Project Inspections – Part 3: What Happens During A QCP Project Inspection?

Project Inspections – Part 3: What Happens During A QCP Project Inspection?

We’ve recently looked in detail at what happens before a QCP project inspection, and the five different categories of inspection. In this article, we explore what to expect during the inspection process.

 

Inspection scheduling

Once a QCP inspector receives an inspection notice, s/he will make contact with the woodworker to let them know that s/he is responsible for doing the inspection. The inspector will also request shop drawings and the project schedule. The woodworker is responsible for scheduling the required inspections and coordinating with the QCP representative. QCP needs 14-days’ notice to schedule an inspection – and the further ahead the better, as it helps to keep your costs down.

 

When should an inspection take place?

As a general rule for both fabrication and installation, a minimum of 75% of the project should be completed or installed prior to inspection. Key factors which help you know when you’re ready for inspection is whether or not there is a wide cross-section of items from the project scope available to inspect. For example, if you have laminated cabinets, laminated countertops, wood casework, and wood paneling in your project scope, each of these items should be available for inspection. Phased projects can also be accommodated with notice – just let QCP know that it’s happening and we can allow for it as long as we know in advance.

 

What items will be inspected?

For fabrication, QCP will inspect:

  • Machined parts for joinery review against standards and specifications
  • The assembled product to verify fit and alignment
  • For wood, we need to see the finished product for finish evaluation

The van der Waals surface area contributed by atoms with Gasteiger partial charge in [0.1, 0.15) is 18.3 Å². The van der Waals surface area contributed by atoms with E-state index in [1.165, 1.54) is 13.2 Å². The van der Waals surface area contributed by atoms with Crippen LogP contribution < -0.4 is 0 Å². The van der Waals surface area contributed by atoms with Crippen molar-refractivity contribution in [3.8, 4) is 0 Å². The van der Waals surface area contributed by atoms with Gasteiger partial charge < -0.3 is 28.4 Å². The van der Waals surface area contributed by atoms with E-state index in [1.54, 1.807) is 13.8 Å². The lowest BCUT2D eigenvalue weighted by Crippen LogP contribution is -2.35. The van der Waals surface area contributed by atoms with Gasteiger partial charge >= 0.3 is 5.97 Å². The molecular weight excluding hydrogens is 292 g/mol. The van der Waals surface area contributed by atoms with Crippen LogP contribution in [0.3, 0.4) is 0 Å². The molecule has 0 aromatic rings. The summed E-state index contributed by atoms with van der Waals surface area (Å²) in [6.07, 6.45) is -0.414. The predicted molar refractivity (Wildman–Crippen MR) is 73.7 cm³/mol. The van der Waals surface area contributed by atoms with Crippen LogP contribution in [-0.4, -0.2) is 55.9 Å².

For installation, we will inspect:

  • Fully installed millwork including final adjustments – if it is not finished, it cannot be inspected

 

Virtual project inspections

QCP has recently implemented Virtual Project Inspection (VPI) technology to remotely inspect projects across the US as well as around the world. This technology uses video sharing software so that one person who is on-site can be directed to show video of the architectural woodwork products in real-time as the QCP Inspector views and directs.

The recorded video can be reviewed multiple times after the live inspection and it provides flexibility in scheduling along with eliminating the travel expenses of a traditional inspection. 

Read our virtual project inspection case study to find out how beneficial a virtual inspection can be.

 

What happens if a project schedule changes?

If the project schedule changes and you don’t have a sufficient amount of the product available at the time of inspection, the project may require re-inspection. The costs of this are the woodworker’s responsibility. If you think you may need to postpone an inspection, let QCP know in plenty of time as it’s always better to cancel or postpone than go ahead with the inspection. The costs are $250 if an inspection is canceled or postponed less than seven calendar days but more than 48 hours before the scheduled date and time, and $500 if it’s within 48 hours.

On the other hand, if the general contractor requests for the millwork to be installed more quickly than originally planned and you have to advance the fabrication schedule, first and foremost, QCP should never be used as a reason to delay a project. You should notify your inspector or the QCP Inspections Manager and they will try to accommodate the change. This may result in a “modified certificate” where the project is certified but QCP has not been able to view the fabrication to determine its conformance.

Find out what happens after a project has been inspected here.

 

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